A lot changed in between the births of my second and third daughters. For one thing, this time around I really am getting no sleep; for another, the pediatrician recommended something for our 1-month-old that is different from what had been suggested for our other children. She said we needed to pick up a liquid multivitamin that contains 400 international units (IUs) of vitamin D. It was a little confusing, because with our first daughter, now almost 4, the doctor told us to simply get her out in the sun from time to time to let her body produce vitamin D, also known as the sunshine vitamin. When our second child was born two years ago, we were told to give her a multivitamin that had 200 IUs of vitamin D. And now another change. So, what gives with vitamin D, and what do we really know about its risks and benefits?
Turns out the debate about how much vitamin D we need has intensified over the past 10 years. One part of the discourse focuses on the growing body of research that points to numerous health benefits of the chemical (actually a hormone): it can help prevent rickets in children and severe bone loss in adults and potentially lowers the risk of multiple sclerosis, juvenile diabetes, cancer, heart disease, colds and influenza. (See the top 10 medical breakthroughs of 2008.)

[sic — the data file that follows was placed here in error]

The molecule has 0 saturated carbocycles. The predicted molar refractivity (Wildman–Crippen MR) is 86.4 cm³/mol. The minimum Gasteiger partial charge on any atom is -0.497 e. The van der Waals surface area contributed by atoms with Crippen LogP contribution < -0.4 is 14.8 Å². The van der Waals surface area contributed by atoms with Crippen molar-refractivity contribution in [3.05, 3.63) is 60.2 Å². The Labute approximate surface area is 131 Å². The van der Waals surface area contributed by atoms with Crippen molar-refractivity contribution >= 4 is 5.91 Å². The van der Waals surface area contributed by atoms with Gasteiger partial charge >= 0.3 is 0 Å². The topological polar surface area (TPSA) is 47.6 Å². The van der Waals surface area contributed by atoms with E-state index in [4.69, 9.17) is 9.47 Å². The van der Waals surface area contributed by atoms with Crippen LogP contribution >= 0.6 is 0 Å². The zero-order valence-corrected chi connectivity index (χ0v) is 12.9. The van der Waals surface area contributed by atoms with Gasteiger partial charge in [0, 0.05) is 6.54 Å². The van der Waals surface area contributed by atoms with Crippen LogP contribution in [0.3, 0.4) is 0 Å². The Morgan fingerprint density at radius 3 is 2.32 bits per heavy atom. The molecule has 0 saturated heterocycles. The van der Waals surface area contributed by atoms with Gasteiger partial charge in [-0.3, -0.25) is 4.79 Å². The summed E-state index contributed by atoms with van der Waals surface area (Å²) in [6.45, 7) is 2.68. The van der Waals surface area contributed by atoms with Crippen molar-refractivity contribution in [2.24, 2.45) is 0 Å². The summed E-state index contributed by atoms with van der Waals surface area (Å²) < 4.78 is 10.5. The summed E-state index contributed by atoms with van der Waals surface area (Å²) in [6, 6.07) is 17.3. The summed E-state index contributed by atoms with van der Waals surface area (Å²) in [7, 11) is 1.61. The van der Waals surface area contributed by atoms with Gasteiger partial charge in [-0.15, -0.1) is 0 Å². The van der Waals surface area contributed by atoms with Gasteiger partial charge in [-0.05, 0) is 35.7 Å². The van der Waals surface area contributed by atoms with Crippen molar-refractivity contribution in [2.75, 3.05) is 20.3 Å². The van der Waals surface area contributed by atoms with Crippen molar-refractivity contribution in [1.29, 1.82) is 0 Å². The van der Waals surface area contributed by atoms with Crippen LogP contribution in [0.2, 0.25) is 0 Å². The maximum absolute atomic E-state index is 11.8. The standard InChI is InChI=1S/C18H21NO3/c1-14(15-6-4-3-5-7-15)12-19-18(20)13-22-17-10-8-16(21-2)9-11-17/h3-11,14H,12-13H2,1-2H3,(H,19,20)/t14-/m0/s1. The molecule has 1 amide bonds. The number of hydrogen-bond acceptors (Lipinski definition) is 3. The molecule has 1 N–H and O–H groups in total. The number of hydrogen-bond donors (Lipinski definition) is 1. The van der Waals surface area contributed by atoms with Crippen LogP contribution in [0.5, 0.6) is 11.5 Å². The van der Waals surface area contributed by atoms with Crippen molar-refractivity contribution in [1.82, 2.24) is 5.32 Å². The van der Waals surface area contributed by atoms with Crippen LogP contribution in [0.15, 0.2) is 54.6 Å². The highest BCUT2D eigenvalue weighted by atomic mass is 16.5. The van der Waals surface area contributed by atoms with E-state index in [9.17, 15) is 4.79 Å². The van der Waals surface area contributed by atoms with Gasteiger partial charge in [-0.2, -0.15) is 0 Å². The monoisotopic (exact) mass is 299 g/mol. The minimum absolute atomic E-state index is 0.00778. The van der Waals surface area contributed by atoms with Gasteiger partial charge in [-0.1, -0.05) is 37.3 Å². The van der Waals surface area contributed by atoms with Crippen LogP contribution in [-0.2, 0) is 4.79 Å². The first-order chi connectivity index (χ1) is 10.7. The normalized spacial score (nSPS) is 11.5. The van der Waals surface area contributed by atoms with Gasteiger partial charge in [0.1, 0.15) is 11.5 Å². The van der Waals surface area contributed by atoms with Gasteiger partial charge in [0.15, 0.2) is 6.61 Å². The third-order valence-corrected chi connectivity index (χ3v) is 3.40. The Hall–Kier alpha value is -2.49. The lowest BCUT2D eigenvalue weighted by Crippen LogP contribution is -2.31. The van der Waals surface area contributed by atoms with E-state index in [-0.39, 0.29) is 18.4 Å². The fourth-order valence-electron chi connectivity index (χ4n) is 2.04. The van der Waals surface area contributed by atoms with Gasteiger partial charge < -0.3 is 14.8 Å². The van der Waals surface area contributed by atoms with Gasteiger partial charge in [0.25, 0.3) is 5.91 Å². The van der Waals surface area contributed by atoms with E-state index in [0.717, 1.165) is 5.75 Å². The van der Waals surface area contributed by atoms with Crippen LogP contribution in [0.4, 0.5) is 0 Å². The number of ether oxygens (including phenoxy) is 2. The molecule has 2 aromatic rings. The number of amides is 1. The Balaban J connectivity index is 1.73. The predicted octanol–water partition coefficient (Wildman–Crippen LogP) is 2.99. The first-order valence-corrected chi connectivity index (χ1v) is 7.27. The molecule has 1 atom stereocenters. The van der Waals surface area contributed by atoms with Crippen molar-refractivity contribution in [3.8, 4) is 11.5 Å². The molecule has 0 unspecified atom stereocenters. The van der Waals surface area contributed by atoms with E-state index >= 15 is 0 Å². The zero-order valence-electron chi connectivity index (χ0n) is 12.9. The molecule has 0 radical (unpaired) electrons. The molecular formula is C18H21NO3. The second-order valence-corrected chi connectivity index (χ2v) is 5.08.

Amid all this new evidence, the Institute of Medicine (IOM) has assembled a panel of experts to re-evaluate just how much vitamin D we really need and can safely tolerate. Current IOM recommendations, set in 1997, are 200 IUs a day from birth to age 50 and a bit more after that. The upper limit of safety, according to the institute, is 2,000 IUs daily--too much can lead to, among other things, nausea and kidney stones--yet some vitamin-D proponents are pushing for up to 4,000 IUs a day for adults.
The IOM review won't be completed until May 2010. In the meantime, Dr. Frank Greer, chairman of the nutrition committee at the American Academy of Pediatrics, is confident that the academy's new guideline of 400 IUs is enough for kids under 2. But, he wonders, "what about adolescents? Do they need 800?" That remains to be seen. He takes 1,000 IUs daily.
In addition to the question of how much vitamin D, there is debate over the best way to get it. About 10 to 15 minutes spent outside in full sun will give a fair-skinned person dressed only in his skivvies 10,000 to 20,000 IUs. Some vitamin-D advocates point to the vigorous use of sunscreen as the reason studies show that so many Americans don't get enough D. But we don't want taking advantage of the potential benefits of vitamin D to mean increased risk of contracting skin cancer. In addition to supplements, there are foods that naturally contain vitamin D (salmon, egg yolks, liver) and others that are fortified with it (milk, cereals, juices, breads). And, of course, there is always cod-liver oil. Good luck trying to get your kids to swallow that.
With reporting by Shahreen Abedin